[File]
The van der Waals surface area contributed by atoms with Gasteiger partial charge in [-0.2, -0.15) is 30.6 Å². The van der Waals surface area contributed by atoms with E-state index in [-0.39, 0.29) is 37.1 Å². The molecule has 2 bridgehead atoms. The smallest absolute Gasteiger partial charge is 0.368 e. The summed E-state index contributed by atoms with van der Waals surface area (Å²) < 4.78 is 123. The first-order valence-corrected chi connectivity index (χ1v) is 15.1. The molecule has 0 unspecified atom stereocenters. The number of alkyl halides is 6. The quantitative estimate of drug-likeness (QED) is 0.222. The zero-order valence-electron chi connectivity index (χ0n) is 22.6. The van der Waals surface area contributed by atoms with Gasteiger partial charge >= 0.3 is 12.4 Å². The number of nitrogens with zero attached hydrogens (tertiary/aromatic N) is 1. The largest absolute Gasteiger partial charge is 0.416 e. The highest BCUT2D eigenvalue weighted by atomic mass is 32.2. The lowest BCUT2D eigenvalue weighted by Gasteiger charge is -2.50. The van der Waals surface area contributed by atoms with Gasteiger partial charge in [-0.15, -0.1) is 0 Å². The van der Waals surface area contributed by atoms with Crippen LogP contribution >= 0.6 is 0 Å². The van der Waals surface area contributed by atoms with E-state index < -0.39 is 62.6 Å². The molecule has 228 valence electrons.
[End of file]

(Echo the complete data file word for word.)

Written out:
The van der Waals surface area contributed by atoms with Gasteiger partial charge in [-0.2, -0.15) is 30.6 Å². The van der Waals surface area contributed by atoms with E-state index in [-0.39, 0.29) is 37.1 Å². The molecule has 2 bridgehead atoms. The smallest absolute Gasteiger partial charge is 0.368 e. The summed E-state index contributed by atoms with van der Waals surface area (Å²) < 4.78 is 123. The first-order valence-corrected chi connectivity index (χ1v) is 15.1. The molecule has 0 unspecified atom stereocenters. The number of alkyl halides is 6. The quantitative estimate of drug-likeness (QED) is 0.222. The zero-order valence-electron chi connectivity index (χ0n) is 22.6. The van der Waals surface area contributed by atoms with Gasteiger partial charge >= 0.3 is 12.4 Å². The number of nitrogens with zero attached hydrogens (tertiary/aromatic N) is 1. The largest absolute Gasteiger partial charge is 0.416 e. The highest BCUT2D eigenvalue weighted by atomic mass is 32.2. The lowest BCUT2D eigenvalue weighted by Gasteiger charge is -2.50. The van der Waals surface area contributed by atoms with Gasteiger partial charge in [-0.15, -0.1) is 0 Å². The van der Waals surface area contributed by atoms with Crippen LogP contribution >= 0.6 is 0 Å². The van der Waals surface area contributed by atoms with E-state index < -0.39 is 62.6 Å². The molecule has 228 valence electrons.